Introduction

Preparing for the end of the semester and beyond

Preparing for the end of the semester and beyond

The semester is almost over. If you’ve had a tough and difficult semester, you should take a moment to congratulate yourself for getting this far. School isn’t easy.

But, unless you are ready to graduate this semester and have already completed all your coursework, there is still more to do. I’ve decided to recap a few things that might be relevant.

1. Check (or double-check) your exam schedule.

I am sure almost everyone has done this by now. Still, it doesn’t hurt to check again. If you deferred your exam, you can find the new date and time here. If you have registered to write your exam with accommodations, you will receive an email the day before your exam is scheduled informing you when and where to report for your exam. If you have both deferred your exam and are writing it with accommodations, consult with Accessibility Services.

If you have not deferred your exam or have not registered to write your exam with accommodations but you would like to, the deadline for applying for these considerations has long passed. But, if you have a good reason for having missed the deadline or you have a truly pressing need for a deferral or accommodation, you can petition for late consideration, so you should go speak with your registrar right away.

2. Finish (or get an extension for) any outstanding work.

If you were unable to finish your any coursework or you simply enjoy the whooshing sound deadlines make as they go by, then this is the time to go speak with your prof about what you can do to make up that course work. Assignments may be accepted late or be re-weighted for you at your prof’s discretion. If you are registered with accessibility services, you can contact your disability counsellor, who can communicate with your prof regarding why you might need extensions or re-weighting. Otherwise, you should go speak to your registrar, who certainly would know more than I do about what you can do in the case that you need an extension or re-weighting.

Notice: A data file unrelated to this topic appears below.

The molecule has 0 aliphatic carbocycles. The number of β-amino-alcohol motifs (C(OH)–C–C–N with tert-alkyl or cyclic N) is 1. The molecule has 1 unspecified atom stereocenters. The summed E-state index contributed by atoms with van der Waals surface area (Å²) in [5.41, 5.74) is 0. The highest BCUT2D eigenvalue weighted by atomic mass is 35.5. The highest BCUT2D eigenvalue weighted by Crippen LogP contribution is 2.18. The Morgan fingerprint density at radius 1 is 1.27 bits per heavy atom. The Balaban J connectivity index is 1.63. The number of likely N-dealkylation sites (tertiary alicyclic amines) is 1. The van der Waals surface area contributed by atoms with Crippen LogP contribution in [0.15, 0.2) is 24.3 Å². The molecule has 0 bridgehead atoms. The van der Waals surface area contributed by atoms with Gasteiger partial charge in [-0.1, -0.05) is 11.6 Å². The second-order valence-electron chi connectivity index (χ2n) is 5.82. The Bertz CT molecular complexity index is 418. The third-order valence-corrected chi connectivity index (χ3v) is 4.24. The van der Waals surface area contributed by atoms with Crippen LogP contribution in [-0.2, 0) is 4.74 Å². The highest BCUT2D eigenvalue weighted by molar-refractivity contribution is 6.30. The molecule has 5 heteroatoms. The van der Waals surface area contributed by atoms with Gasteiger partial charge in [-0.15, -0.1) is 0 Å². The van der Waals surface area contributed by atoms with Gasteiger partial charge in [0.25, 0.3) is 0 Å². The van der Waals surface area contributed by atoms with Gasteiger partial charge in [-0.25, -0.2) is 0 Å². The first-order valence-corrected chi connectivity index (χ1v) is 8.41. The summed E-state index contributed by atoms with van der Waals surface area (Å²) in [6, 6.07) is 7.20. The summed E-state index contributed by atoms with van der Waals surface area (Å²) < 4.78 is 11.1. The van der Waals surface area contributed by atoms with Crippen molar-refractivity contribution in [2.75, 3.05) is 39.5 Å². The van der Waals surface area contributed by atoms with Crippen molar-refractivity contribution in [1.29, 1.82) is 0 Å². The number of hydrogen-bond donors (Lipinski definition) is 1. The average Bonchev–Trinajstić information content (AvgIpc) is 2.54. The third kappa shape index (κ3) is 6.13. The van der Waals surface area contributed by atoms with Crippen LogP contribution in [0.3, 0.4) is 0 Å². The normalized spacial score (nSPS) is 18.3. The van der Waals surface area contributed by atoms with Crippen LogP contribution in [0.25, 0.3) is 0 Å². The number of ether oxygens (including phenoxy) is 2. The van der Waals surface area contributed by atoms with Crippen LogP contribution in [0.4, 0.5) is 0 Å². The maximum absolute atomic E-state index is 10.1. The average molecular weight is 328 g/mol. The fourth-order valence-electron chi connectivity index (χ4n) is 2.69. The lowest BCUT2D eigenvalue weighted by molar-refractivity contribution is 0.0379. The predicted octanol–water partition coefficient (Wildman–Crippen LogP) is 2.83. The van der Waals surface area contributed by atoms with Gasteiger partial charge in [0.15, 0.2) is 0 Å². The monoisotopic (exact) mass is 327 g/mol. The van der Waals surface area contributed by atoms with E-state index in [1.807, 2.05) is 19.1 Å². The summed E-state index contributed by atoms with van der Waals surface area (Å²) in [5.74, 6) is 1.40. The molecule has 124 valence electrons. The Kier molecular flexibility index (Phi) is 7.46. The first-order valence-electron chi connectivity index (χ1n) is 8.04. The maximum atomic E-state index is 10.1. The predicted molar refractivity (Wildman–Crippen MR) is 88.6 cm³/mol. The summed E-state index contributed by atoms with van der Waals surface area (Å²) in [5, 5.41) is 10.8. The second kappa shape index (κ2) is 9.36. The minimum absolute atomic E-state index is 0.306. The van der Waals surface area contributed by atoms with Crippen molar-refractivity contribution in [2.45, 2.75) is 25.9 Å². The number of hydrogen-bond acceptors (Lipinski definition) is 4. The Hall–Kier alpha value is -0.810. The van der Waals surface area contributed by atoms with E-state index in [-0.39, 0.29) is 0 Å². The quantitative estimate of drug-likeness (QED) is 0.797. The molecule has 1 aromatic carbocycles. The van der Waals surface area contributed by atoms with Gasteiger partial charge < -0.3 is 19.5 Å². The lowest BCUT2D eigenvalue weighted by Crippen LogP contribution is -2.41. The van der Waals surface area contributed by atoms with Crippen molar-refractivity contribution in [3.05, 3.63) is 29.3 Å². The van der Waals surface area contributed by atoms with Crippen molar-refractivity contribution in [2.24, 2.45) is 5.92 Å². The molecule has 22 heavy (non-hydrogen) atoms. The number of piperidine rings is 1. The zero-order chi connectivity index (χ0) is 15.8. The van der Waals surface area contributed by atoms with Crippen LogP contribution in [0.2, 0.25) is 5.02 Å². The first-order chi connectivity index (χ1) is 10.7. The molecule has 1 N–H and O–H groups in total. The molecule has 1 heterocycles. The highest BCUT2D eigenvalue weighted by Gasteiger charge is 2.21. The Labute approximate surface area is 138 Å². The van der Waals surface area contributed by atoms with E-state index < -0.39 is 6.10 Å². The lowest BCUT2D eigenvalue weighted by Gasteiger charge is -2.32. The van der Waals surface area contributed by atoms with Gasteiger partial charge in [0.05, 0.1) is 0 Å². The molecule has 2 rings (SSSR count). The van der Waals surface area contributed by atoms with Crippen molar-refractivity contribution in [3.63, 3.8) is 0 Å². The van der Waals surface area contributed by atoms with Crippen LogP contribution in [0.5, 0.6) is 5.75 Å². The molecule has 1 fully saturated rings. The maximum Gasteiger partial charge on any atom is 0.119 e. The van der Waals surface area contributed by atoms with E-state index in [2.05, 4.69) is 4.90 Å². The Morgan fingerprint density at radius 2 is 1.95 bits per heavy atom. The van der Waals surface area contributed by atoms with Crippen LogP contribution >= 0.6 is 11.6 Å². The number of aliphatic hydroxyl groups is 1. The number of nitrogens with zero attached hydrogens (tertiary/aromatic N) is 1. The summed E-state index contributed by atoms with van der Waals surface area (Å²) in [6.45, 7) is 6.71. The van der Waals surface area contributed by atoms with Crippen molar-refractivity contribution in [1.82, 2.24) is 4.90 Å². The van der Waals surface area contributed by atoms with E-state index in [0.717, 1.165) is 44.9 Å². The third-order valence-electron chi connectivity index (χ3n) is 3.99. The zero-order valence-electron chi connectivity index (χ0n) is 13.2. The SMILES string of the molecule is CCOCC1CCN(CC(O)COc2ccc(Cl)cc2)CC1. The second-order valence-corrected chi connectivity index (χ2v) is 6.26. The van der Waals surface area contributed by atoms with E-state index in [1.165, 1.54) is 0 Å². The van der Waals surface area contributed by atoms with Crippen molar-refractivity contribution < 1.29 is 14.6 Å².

Some profs will outline their policy for extensions on the syllabus for the course. If you are lucky enough to be explained the policy, you should try to follow it if you can.

3. Plan out your studying.

Ideally, studying is a semester-long process of deep understanding and thorough competence of the material you are learning. In practice, studying is much more mundane. Depending on how well you have prepared beforehand, the study period between the end of classes and your exams will range anywhere from a desperate last-ditch attempt to stuff relevant facts in your brain, in the place where phone numbers used to be, to a final refresher on key concepts. Either way, you should look at your schedule and try to divide up your time in a way that will allow you to study well over the next couple of weeks. Here’s a helpful tool to create a five-day study plan.

4. Take a break.

I don’t even want to justify this: Too much school can burn you out. Use the time you have to reconnect with friends and loved ones.

5. Prepare for next semester.

Classes start again on the 5th of January, and they don’t relent until Reading Week in February. Go over your Winter Timetable again. Make sure you want to be in the classes you are in. If you find yourself still on a long waitlist, now may be the time to consider what course you will take instead. Research the texts you will need for your courses. If they are available at a U of T library, go check them out and see what they are like. You may also be able to find them at a great price through a third-party.¬†Knowing is half the battle, so don’t wait until January the 5th to stumble through the first few days of classes.

That’s all I have to say on that. Hopefully your next semester goes as well or better than ever before!

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